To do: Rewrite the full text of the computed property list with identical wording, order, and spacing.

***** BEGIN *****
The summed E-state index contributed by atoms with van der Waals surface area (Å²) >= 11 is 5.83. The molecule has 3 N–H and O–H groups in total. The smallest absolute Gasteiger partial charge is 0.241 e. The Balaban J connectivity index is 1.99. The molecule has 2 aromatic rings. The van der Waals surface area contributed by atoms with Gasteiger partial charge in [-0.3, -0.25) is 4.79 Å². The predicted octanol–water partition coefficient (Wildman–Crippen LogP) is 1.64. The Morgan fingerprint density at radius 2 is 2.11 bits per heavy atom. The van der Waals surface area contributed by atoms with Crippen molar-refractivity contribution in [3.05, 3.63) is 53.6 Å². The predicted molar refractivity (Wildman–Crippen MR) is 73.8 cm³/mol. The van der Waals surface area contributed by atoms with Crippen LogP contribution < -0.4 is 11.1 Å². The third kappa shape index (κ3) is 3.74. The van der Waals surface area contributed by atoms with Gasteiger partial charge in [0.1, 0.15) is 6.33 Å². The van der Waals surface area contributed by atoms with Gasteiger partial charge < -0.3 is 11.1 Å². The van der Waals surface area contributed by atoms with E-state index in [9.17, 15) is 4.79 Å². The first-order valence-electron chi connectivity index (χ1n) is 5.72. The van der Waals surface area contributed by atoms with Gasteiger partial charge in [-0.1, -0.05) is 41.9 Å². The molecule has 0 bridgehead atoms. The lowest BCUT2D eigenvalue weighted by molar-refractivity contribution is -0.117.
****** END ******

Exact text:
The summed E-state index contributed by atoms with van der Waals surface area (Å²) >= 11 is 5.83. The molecule has 3 N–H and O–H groups in total. The smallest absolute Gasteiger partial charge is 0.241 e. The Balaban J connectivity index is 1.99. The molecule has 2 aromatic rings. The van der Waals surface area contributed by atoms with Gasteiger partial charge in [-0.3, -0.25) is 4.79 Å². The predicted octanol–water partition coefficient (Wildman–Crippen LogP) is 1.64. The Morgan fingerprint density at radius 2 is 2.11 bits per heavy atom. The van der Waals surface area contributed by atoms with Crippen molar-refractivity contribution in [3.05, 3.63) is 53.6 Å². The predicted molar refractivity (Wildman–Crippen MR) is 73.8 cm³/mol. The van der Waals surface area contributed by atoms with Crippen LogP contribution < -0.4 is 11.1 Å². The third kappa shape index (κ3) is 3.74. The van der Waals surface area contributed by atoms with Gasteiger partial charge in [0.1, 0.15) is 6.33 Å². The van der Waals surface area contributed by atoms with Gasteiger partial charge < -0.3 is 11.1 Å². The van der Waals surface area contributed by atoms with E-state index in [9.17, 15) is 4.79 Å². The first-order valence-electron chi connectivity index (χ1n) is 5.72. The van der Waals surface area contributed by atoms with Gasteiger partial charge in [-0.1, -0.05) is 41.9 Å². The molecule has 0 bridgehead atoms. The lowest BCUT2D eigenvalue weighted by molar-refractivity contribution is -0.117.